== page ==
Back in the day, when Silicon Valley was about silicon and technology, our industry elders used to wisely caution that Silicon Valley doesn’t invest in tobacco, alcohol, porn, and guns. Not anymore it seems. Thanks to an influx of new money and an increasingly porous definition of what is a Silicon Valley company, what was taboo once, is now a hot deal. Continue reading "Juul & its House of Smoke & Horrors"
What I hate about news is that there is too much of it, and most of it doesn’t matter. So instead of writing about the regulation of Google’s monopoly or moral ambiguities of Facebook, I decided to focus on a topic that makes me excited about the future — computational photography, which is simply capturing and processing digital images using computation instead of more traditional optical processes.
I had a somewhat slow weekend — spent pouring over research I have accumulated for my book on photography and camera culture titled The Third Eye. It has been slow going, mostly because understanding the social, cultural and ethical impact of cameras everywhere. It started out as a straightforward exercise, but I have found myself tangled in the thick weeds of morality and humanness. And yet, there is a sense of delight that modern camera — a visual sensor, really brings to mind. Continue reading "Even Leica loves “computational photography”"
Not a month goes by when we hear about another snafu or scandal about Facebook and Uber. And each time I wonder if they will change. It seems both these companies are genetically pre-programmed to obey what their DNA tells them — unfettered growth without consequences. And which makes me wonder, can companies change? Or the culture a company starts with becomes its defining characteristic. Here are my thoughts. Continue reading "Companies, like people, don’t change"
Just about 12 years ago, at a costume party hosted by Ruby Red Labs in the SOMA district of San Francisco, I got a chance to talk to one of the now-forgotten founders of Twitter, Noah Glass. He showed me Twitter (or Twttr as it was known back then). I tried it and must have liked it because I went home (admittedly just a few blocks away) and in a slightly inebriated state wrote about the product and Twitter was launched. It is perhaps why I retain a lot of affection for the product, and its co-founders. I am not shy about expressing my displeasure, but in general, Twitter has been a great little addition to my life.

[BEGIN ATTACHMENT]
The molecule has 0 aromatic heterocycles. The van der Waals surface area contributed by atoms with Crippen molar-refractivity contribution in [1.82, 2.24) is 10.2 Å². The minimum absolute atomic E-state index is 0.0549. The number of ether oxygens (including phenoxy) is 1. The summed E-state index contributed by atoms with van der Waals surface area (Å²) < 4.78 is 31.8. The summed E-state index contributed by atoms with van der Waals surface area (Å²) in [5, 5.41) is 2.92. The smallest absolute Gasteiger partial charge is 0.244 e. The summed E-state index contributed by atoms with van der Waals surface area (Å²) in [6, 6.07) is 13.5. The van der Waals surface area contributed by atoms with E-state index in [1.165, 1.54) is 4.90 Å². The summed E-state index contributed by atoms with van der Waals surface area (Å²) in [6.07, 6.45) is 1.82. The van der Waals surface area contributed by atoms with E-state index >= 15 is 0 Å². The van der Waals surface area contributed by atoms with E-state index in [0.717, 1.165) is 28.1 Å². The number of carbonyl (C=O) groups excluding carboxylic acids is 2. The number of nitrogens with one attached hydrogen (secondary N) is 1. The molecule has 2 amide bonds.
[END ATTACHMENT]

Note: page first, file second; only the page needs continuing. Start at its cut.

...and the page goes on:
And perhaps that is why I was pleased to learn on my twelfth anniversary of using Twitter (which reminded me of that, obviously) I lost 200,000 followers. I was part of the big fake account and bot purge that Twitter has recently embarked on. The New York Times says that there are about 48 million active users are what it calls “automated accounts designed to simulate real people.)
As The New York Times noted — Oprah ( down 1.4 million), Ellen (down 2 million), Justin Bieber (down over 3 million) and Kim Kardashian (down 3 percent) — lost many more. I would be happy to lose half or even more of my followers if that means cleaning up the service, increasing the signal and dampening the noise. I think the challenge for social platforms like Twitter is that real engagement is being drowned by the noise in the system – fake accounts and bots. Continue reading "“Fake Followers” are “Social Spam”"
As you know, there is no love lost between Facebook and me over its constant abuse of our privacy. You also know, how I feel about the disingenuous nature of its comments and policies. So perhaps it is good to hear that others are exposing Facebook’s privacy hypocrisy.
Continue reading "Facebook & Its Lies: Facial Recognition Edition"
…the current global power consumption for the servers that run bitcoin’s software is a minimum of 2.55 gigawatts (GW), which amounts to energy consumption of 22 terawatt-hours (TWh) per year—almost the same as Ireland. Google, by comparison, used 5.7 TWh worldwide in 2015.
If the cryptocurrency were to stay at its recent price of $8,000, power usage of the bitcoin network would peak at 7.67 gigawatts (67 terrawatt hours of energy on an annual basis, or one-fifth of Britain’s energy use).